clock menu more-arrow no yes mobile

Filed under:

Hockey Video Game Memories: Wayne Gretzky Hockey

Bethesda Softworks is more known for publishing and developing large role-playing and action games; but they started in sports. And their second release was Wayne Gretzky Hockey, a game that was more of a sim than an action-packed game like Faceoff! or Blades of Steel.

Yes, that Bethesda Softworks made a hockey game.
Yes, that Bethesda Softworks made a hockey game.

When most video game enthusiasts read or hear the name “Bethesda,” many things come to mind. Such as how they published or developed some of the biggest franchises in gaming today from the Elder Scrolls series - mostly Oblivion and Skyrim; Fallout since Fallout 3; and the return of the Wolfenstein and DOOM series among others. Frustration with buggy games and nickel-and-diming players also comes to mind, especially with their recent Fallout title, Fallout 76. However, this post is not about the Bethesda Softworks of today. This is a hockey blog and as part of the network-wide video game week so it is about a hockey game. Believe it or not, it is the second title that Bethesda Softworks released and their first licensed game: Wayne Gretzky Hockey.

According to what I could find at MobyGames, this is also the first licensed title for Wayne Gretzky. You know him as The Great One. Arguably the greatest player ever. Definitely a once-in-a-lifetime player. As he was a superstar in the sport and at the epicenter of one of sport’s biggest trades ever in August 1988, it made a lot of sense to have a game with his name and likeness. And so the task went to Bethesda Softworks to make the most of it. They had one previous release, Gridiron!, which directly led to the groundbreaking John Madden Football. Did they make the most of it? At the time, yes. Yes, they did.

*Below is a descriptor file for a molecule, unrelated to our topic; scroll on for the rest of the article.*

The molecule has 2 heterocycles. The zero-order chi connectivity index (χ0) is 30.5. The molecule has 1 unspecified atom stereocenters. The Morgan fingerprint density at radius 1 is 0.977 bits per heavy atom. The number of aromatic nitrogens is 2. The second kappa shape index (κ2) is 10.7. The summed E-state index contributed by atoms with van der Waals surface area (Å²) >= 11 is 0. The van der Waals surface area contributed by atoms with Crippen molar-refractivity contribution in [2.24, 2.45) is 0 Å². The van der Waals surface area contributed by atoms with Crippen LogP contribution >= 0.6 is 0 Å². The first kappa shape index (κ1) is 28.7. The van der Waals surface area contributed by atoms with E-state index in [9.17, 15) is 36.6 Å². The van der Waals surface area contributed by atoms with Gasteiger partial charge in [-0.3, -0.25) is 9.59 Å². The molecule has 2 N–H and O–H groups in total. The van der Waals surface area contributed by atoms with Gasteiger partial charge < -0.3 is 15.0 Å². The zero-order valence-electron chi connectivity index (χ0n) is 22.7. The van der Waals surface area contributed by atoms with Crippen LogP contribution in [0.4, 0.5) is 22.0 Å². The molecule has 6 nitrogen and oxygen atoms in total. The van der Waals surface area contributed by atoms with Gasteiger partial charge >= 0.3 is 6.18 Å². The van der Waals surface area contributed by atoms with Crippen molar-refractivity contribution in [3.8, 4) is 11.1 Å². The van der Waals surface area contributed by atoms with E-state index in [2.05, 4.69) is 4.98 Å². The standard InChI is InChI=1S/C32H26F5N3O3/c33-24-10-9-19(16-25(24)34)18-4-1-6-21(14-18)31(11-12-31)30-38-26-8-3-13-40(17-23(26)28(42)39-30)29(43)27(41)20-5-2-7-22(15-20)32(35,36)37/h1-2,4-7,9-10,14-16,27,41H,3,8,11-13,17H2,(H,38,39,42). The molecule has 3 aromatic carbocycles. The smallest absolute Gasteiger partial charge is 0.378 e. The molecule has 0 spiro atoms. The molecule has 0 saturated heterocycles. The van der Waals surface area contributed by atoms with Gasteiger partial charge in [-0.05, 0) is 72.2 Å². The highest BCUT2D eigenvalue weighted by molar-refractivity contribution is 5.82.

Originally released in 1988, Wayne Gretzky Hockey was released and it made its way to on multiple platforms. There was a version for the Amiga, the Atari ST, DOS, and MacIntosh. There was even a later port to the NES. It was a success. Per MobyGames’ entry, the game would sell over 350,000 copies, lead to two sequels and two companion titles (more on that later in the post), and would be regarded as one of the great sports games even eight years after its initial release. (It was included Computer Gaming World’s Best 150 PC games back in 1996. Yes, eight years later in a post EA NHL world.) This is remarkable given that the game was an overhead view of a hockey game and a lot more simulation-based than an fast, action-packed game of hockey. Look at it:

Younger me did not like this game. Having first seen hockey on TV and first seen hockey games like NHL Hockey on the Intellvision, Blades of Steel on the NES, and Faceoff! on the PC, I had trouble processing what I was seeing. Who am I on the ice? Where does this cursor go? Why is it like this? Why does it go to another screen when something happens and why do I have to go to a menu before a faceoff? What happened to that cool intro where Gretzky skates up and fires a puck through the screen? Why does it look like a bunch of blocks with little sticks making little tiny dots on the ice as they skate instead? Younger me was about seven, eight years old so I wanted action. Also keep in mind that PCs back then were not as powerful as they are today so loading up the game and going through all these menus and seeing the game stop for a faceoff or a goal or a penalty on another screen and another menu all meant waiting. Waiting is not ideal for anyone, especially a six to eight year old me that wanted to play. I preferred Faceoff! over this.